Due diligence is essential in considering a franchise purchase. Operations, finances and having a much-needed network of support must be part of the preparation.
Gary Landon of Neighborly, formerly Dwyer Group, talks about how structure can be vital for success.
Structure can be vital for success.
Years before Gary Landon joined Neighborly’s corporate office, he and his wife owned an independent video communications company. It was built from “the dirt up and without a system,” Landon says.
Now, a franchise developer for Mr. Appliance, Landon educates potential owners on how to build a “better business” around Neighborly’s five key components:
- Technical and executive training
In all, there are 26 “moving parts” that franchisees learn in order to build their shops. “I call it ‘MOM-Full Time,’” says Landon. The initialism, he says, reminds people: “To get a business where you want it to go, you have to nurture it.”
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Landon thinks back to his entrepreneurial days, saying: “I didn’t know it at the time, but I needed each of the 26 pieces that Neighborly provides.”
When opening a company, Landon says, “most people are building from nothing and don’t know what to do next.” Partnering with a franchise means there’s a documented system that’s repeatable and soon becomes second nature. “It’s like a ‘franchise in a box’ where there’s a lot of plug and play.”
For example, Neighborly offers owners more than 70 proven marketing techniques.
Figuring out finances
For any potential owner, managing money can be intimidating.
Landon says he was “clueless about price” when running his video company. He didn’t know how to measure the cost of doing business nor how to price services. “Finance experts say only 20 percent of business owners in North America have a written financial plan,” says Landon. “That means 80 percent are living on a wing and a prayer. You’ve got to know where you’re going and how to get there.”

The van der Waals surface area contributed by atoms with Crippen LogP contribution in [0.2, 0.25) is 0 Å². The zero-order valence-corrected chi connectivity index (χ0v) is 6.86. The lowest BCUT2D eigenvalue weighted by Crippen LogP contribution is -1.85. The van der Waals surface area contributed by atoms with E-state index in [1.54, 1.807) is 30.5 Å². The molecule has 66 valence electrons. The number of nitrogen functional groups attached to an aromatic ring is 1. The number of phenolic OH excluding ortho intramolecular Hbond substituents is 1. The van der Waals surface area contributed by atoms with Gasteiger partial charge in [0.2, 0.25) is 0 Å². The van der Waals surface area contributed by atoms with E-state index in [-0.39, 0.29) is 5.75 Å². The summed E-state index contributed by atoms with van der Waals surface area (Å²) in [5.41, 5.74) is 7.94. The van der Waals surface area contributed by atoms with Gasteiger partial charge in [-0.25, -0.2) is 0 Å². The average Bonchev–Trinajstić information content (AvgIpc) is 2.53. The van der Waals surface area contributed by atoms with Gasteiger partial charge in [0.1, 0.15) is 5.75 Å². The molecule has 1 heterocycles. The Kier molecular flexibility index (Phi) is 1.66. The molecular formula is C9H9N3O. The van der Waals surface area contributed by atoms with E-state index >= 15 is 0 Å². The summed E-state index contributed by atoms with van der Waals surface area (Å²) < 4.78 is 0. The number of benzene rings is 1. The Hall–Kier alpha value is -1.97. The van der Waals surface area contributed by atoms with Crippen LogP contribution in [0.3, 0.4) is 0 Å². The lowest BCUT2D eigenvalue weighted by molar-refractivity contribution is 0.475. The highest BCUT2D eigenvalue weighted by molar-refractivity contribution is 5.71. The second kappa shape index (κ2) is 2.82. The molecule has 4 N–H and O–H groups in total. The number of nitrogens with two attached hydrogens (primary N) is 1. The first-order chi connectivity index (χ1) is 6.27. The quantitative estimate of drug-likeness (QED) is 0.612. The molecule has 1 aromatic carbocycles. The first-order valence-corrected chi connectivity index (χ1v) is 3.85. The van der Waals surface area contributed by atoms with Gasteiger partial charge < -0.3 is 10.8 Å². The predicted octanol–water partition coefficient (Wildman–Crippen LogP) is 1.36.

Landon says new Neighborly shop owners depend on franchise consultants, who help them establish benchmarks and plans. “Our objective is to lower expense and enhance income,” he says.
One of the first questions Landon typically hears revolves around money and royalties. People wonder why they should pay for something they can do themselves, he says. Consultants can be expensive and often are available only for short-term work.
Jill Crossland, a business and marketing consultant, says: “Many entrepreneurs get their start from the foundation of ‘something they are passionate about,’ but you cannot run a successful company from this level for long.”
Neighborly, however, provides a franchise consultant to each owner.
“One franchisee calls his person three times a day. Another checks in once a week,” Landon says. “Having done it on my own, I know that people who aren’t part of a franchise can spend a lot more money if they have to hire someone or figure things out on their own.” You can’t call a competitor to get the answers, Landon observes.
He says he was one of many independent business owners who spent time “spinning their wheels on things that don’t matter.” A franchise, Landon says, has made—a thousand times over—every mistake a business owner can make. “We know what works and what doesn’t.”
One “hidden benefit” of joining Neighborly is that each franchisee offers personal knowledge and experience. With 3,000 franchisees—including 250 Mr. Appliance owners—Landon says new and experienced folks alike can “pick up the phone anytime to get support for things ranging from IT to banking and repairs.”
You’re part of a team, and you feed off other team members’ knowledge, Landon says. Without a franchise, it’s easy to feel isolated. Neighborly “keeps up with trends and training,” which Landon says helps take customers away from competitors. “We’re locally focused and nationally supported,” he says.
The franchise model also allows owners to tap into a recognizable brand.
“This means there will, in theory, be far less work (and cost) involved in trying to establish and build on the brand of the business. It will already be known and trusted by the market and therefore should produce a steady stream of brand-loyal customers.”
Landon—who has been with Neighborly for 13 years—says franchising brings a sense of independence. From work schedules to hiring, owners have the freedom to infuse their “personalities and giftings” into their franchise.
“We don’t want to micromanage,” Landon says. Neighborly provides the 26 crucial pieces necessary to operate and expand a “strong profitable business.”
All Neighborly does is help owners attract and retain customers so they can build successful businesses, he says. “We have a heart for the business owner,” Landon says.